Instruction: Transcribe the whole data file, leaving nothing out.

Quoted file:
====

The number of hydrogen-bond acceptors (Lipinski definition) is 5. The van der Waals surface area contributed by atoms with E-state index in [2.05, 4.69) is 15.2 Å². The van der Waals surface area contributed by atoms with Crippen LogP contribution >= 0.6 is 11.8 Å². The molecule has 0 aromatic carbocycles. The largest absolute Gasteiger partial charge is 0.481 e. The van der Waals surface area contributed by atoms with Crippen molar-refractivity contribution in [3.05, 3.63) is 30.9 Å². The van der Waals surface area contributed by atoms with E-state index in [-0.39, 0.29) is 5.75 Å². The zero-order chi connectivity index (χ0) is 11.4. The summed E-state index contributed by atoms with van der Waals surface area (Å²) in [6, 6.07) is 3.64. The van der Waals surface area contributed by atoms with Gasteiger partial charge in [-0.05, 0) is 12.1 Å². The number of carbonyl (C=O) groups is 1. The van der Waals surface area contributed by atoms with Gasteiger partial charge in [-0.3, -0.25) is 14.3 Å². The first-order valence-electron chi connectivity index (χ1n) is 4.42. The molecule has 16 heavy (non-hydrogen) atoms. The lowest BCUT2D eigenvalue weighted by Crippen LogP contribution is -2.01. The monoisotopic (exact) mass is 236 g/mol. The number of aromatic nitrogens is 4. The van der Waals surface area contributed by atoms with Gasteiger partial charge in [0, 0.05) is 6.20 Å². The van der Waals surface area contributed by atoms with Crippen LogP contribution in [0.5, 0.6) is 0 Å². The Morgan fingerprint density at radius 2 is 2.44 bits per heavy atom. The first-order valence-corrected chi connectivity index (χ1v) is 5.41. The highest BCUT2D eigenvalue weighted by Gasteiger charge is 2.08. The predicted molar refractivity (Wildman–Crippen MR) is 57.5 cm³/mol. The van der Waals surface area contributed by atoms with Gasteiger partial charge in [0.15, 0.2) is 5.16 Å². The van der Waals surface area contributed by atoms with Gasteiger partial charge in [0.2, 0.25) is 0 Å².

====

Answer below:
The number of hydrogen-bond acceptors (Lipinski definition) is 5. The van der Waals surface area contributed by atoms with E-state index in [2.05, 4.69) is 15.2 Å². The van der Waals surface area contributed by atoms with Crippen LogP contribution >= 0.6 is 11.8 Å². The molecule has 0 aromatic carbocycles. The largest absolute Gasteiger partial charge is 0.481 e. The van der Waals surface area contributed by atoms with Crippen molar-refractivity contribution in [3.05, 3.63) is 30.9 Å². The van der Waals surface area contributed by atoms with E-state index in [-0.39, 0.29) is 5.75 Å². The zero-order chi connectivity index (χ0) is 11.4. The summed E-state index contributed by atoms with van der Waals surface area (Å²) in [6, 6.07) is 3.64. The van der Waals surface area contributed by atoms with Gasteiger partial charge in [-0.05, 0) is 12.1 Å². The number of carbonyl (C=O) groups is 1. The van der Waals surface area contributed by atoms with Gasteiger partial charge in [-0.3, -0.25) is 14.3 Å². The first-order valence-electron chi connectivity index (χ1n) is 4.42. The molecule has 16 heavy (non-hydrogen) atoms. The lowest BCUT2D eigenvalue weighted by Crippen LogP contribution is -2.01. The monoisotopic (exact) mass is 236 g/mol. The number of aromatic nitrogens is 4. The van der Waals surface area contributed by atoms with Gasteiger partial charge in [0, 0.05) is 6.20 Å². The van der Waals surface area contributed by atoms with Crippen LogP contribution in [0.5, 0.6) is 0 Å². The Morgan fingerprint density at radius 2 is 2.44 bits per heavy atom. The first-order valence-corrected chi connectivity index (χ1v) is 5.41. The highest BCUT2D eigenvalue weighted by Gasteiger charge is 2.08. The predicted molar refractivity (Wildman–Crippen MR) is 57.5 cm³/mol. The van der Waals surface area contributed by atoms with Gasteiger partial charge in [0.15, 0.2) is 5.16 Å². The van der Waals surface area contributed by atoms with Gasteiger partial charge in [0.2, 0.25) is 0 Å².